This extraordinary crescent brooch was purchased by the Maharaja Jagatjit Singh of Kapurthala as a gift for his wife Anita Delgado. Born in Malaga to a family of modest means, Delgado was a stage dancer who caught the attention of  the Maharaja Jagatjit Singh of Kapurthala, a charismatic Indian prince visiting Spain to attend a royal wedding. Protective at first, the Delgado family eventually allowed their daughter to meet the prince, who quickly proposed and whisked her away to Paris, where she took months of lessons to become a true lady and Maharani of Kapurthala. This magnificent stone originally adorned the Maharaja’s most prized elephant until it was given to Anita as a reward for learning Urdu. She was often pictured wearing the jewel on her forehead in formal portraits. 

5. The Rockefeller Emerald

In 1930, John D. Rockefeller, Jr. purchased a dazzling brooch centered on a large, exquisitely colored emerald for his wife, Abby Aldrich Rockefeller. When she passed away in 1948, Rockefeller turned to New York jeweler Raymond Yard to disassemble the piece so he could distribute the individual emeralds to each of his children. The center stone, weighing a whopping 18.04 carats, was given to his son David Rockefeller who had Yard fashion it into a ring. It was auctioned at Christie’s Magnificent Jewels auction in New York City and sold to jeweler Harry Winston for $5.5 million.

Grace Kelly wearing her Van Cleef & Arpels pearls. Photo: Yousuf Karsh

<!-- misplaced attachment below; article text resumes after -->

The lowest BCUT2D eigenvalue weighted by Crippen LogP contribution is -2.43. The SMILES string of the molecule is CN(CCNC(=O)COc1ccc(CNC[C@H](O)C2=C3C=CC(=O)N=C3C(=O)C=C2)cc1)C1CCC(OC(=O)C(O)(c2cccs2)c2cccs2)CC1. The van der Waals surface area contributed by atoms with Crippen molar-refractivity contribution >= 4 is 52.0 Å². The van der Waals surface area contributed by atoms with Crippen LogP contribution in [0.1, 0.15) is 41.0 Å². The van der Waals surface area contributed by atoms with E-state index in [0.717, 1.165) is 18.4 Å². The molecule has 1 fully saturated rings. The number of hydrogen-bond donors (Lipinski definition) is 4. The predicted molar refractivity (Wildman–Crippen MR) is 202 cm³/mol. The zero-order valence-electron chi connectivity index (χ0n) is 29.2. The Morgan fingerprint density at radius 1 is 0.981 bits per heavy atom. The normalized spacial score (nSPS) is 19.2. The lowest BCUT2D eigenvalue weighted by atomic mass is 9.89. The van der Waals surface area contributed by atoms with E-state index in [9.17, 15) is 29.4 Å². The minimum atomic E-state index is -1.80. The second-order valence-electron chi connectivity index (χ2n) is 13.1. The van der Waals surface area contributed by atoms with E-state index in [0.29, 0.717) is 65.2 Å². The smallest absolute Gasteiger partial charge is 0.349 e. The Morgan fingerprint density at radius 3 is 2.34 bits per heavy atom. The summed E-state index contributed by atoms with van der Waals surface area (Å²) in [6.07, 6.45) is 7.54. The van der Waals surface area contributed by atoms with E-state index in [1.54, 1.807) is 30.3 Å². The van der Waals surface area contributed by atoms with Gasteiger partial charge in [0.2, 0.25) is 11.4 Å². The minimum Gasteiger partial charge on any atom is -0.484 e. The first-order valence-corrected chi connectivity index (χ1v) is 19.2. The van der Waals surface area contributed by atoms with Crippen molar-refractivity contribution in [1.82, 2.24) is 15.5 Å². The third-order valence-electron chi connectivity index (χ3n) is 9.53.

6. Grace Kelly’s Van Cleef & Arpels Pearls

“I favor pearls on screen and in my private life,” Grace Kelly once said in an interview when asked in the early 1950s about her favorite type of jewels. For a wedding present, Kelly’s husband-to-be Prince Rainer took her to the Van Cleef & Arpels boutique in New York where they met with Louis Arpels. The actress chose several pearl jewels created between 1953 and 1956, including this dazzling triple-strand pearl necklace with a diamond swirl motif.  The visit was an important one for the brand, too. Three months later, the French jeweler was named the “Official Supplier to the Principality of Monaco.” For the 2019 Rose Ball in Monaco, Grace’s daughter, Princess Caroline of Hanover, stepped out in the entire Van Cleef & Arpels pearl-and-diamond suite, bringing the collection out for the first time since Kelly’s death.

Brooke Astor's 22.84 carat engagement ring, which sold for $1.2 million at Sotheby's. Photo: Courtesy of Sotheby's

Mrs. Astor photographed by Cecil Beaton. Photo: Courtesy of Cecil Beaton Archives

7. Brooke Astor’s Emerald Engagement Ring

This 22.84-carat emerald-and-diamond ring was presented by Vincent Astor to the soon-to-be Mrs. Astor upon their betrothal in 1953. Cecil Beaton, a friend of the bride, was asked to take portraits at their engagement party at the St. Regis where she wore a Balmain ball gown made of various shades of green satin. She wrote in her autobiography that she wore the ring that evening “to complete the color scheme.” The magnificent piece recently sold at Sotheby’s for $1.2 million.